Presentation Skills for Entrepreneurs is now available at The Great Big Small Business Show.
This is one of my favorite topics, I have been giving presentations for just about 25 years and I have learned many lessons along the way. Today I want to share with you what I think are the Top 3 keys to Delivering an Effective Presentation.
Key Number 1: Focus on your audience.
The purpose of any presentation, (including this podcast) is to serve an audience. Do some research; learn all you can in as much detail as possible about the presentation attendees.
Do your best to learn and understand their expectations BEFORE hand so in your content and delivery you can come as close to possible to meeting those expectations. In some situations it may be appropriate to ask the audience what their expectations are, take the time to list them on a flip chart so you can keep them in mind as you move into your presentation. At the end, check with attendees to see what you might have missed or could add to meet expectations.
Remember; focus on the needs of your audience.
Key Number 2: Know Your Venue
Learn all you can about the location of the presentation, visit it before hand if possible. How big is the room, how many people will it hold, are there chairs, tables and where will you be presenting from in the room.
Are there light controls, is it a warm or cold room, where is the door? If you are using a projector, does it have one for you; does it have a screen or place to project an image? Will you have a podium, a microphone, room to move around?
Key Number 3: Know Your Content, Practice
I am assuming you know your subject matter but a couple of thoughts on presentation. Organize around an outline and remember the old, tell what you are going to tell em, tell em and then tell em what you told em.
A couple of thoughts if you are using Powerpoint. Do not paste a word document into a slide and then read it to the audience from the slide. In fact you should be able to do the presentation without ever looking at the screen. This takes practice, present to a friend, your family, a recorder, anything just practice. Nothing is worse in a presentation than repetitive fillers from the presenter, what I mean is um, ok, huh, alright and more. There should be no fillers, they signal lack of preparation and disrespect for your audience. Ok, I have one additional,*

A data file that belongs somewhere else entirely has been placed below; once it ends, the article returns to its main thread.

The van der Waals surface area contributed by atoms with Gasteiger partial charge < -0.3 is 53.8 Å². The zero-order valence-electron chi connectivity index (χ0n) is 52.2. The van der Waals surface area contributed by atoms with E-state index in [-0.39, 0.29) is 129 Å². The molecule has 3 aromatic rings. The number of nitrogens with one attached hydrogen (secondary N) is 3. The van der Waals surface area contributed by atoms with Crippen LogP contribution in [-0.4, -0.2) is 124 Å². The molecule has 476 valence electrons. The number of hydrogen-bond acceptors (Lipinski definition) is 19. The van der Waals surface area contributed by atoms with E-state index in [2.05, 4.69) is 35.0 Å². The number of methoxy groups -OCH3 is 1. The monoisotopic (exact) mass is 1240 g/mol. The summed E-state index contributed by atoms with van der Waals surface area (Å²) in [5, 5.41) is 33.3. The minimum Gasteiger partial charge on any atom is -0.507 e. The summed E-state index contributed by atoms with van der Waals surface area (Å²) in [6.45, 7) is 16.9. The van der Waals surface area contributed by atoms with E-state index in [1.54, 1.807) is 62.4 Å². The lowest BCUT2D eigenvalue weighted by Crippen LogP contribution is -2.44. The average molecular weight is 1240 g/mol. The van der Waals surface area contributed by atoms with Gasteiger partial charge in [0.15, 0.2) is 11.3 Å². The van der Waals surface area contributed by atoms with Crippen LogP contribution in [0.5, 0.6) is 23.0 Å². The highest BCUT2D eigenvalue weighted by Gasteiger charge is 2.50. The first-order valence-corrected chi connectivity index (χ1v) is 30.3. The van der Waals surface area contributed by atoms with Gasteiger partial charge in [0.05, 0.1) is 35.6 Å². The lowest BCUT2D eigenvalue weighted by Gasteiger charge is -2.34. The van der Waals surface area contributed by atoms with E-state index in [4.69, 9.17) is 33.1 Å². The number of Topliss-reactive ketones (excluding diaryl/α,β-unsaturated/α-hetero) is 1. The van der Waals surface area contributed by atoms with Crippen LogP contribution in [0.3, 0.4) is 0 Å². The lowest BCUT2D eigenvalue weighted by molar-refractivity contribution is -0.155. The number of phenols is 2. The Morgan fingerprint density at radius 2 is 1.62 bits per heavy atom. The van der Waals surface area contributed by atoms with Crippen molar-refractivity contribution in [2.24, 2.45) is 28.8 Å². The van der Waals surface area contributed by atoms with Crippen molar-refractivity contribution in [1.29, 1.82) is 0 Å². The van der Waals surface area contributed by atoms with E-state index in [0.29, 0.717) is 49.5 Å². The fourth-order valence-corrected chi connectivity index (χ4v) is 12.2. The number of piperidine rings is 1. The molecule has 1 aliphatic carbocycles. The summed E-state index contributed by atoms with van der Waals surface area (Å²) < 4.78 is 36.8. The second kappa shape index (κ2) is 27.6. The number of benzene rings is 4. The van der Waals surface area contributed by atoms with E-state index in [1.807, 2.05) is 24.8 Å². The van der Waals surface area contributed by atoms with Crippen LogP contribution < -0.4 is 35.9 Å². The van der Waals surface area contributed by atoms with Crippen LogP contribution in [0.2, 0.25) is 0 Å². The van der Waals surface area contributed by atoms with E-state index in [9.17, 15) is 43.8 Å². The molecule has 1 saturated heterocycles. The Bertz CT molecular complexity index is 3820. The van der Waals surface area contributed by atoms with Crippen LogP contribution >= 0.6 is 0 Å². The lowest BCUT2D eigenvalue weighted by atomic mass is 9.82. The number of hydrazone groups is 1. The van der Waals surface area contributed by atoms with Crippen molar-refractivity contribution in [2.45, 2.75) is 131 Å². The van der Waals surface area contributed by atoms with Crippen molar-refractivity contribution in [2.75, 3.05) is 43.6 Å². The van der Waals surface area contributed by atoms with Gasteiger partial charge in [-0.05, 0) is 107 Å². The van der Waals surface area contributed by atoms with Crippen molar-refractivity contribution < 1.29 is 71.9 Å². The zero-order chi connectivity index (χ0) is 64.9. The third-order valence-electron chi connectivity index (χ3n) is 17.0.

Bonus Thought: Calming Your Nerves
It is natural to be nervous, not scared but excited. Here is how I overcame my nervousness over 20 years ago. I took a Dale Carnegie Sales Course my employer at the time paid for. I think this one was about 8 weeks long. In the 3rd week we were asked to do an impromptu presentation on something personal about our lives.
I chose to talk about my Dad dying when I was a teenager. I had never done so with a group before and not too many individuals either. To be honest I did cry at the end of my 5 minutes. What’s the point you say?
What I learned was, if I can get up in front of a total group of strangers and tell something intensely personal and even cry, why would I ever be afraid of presenting a business topic to anyone. There is no comparison. Every presentation after that I have enjoyed doing, I still have to prepare as I briefly outlined above but I am never afraid.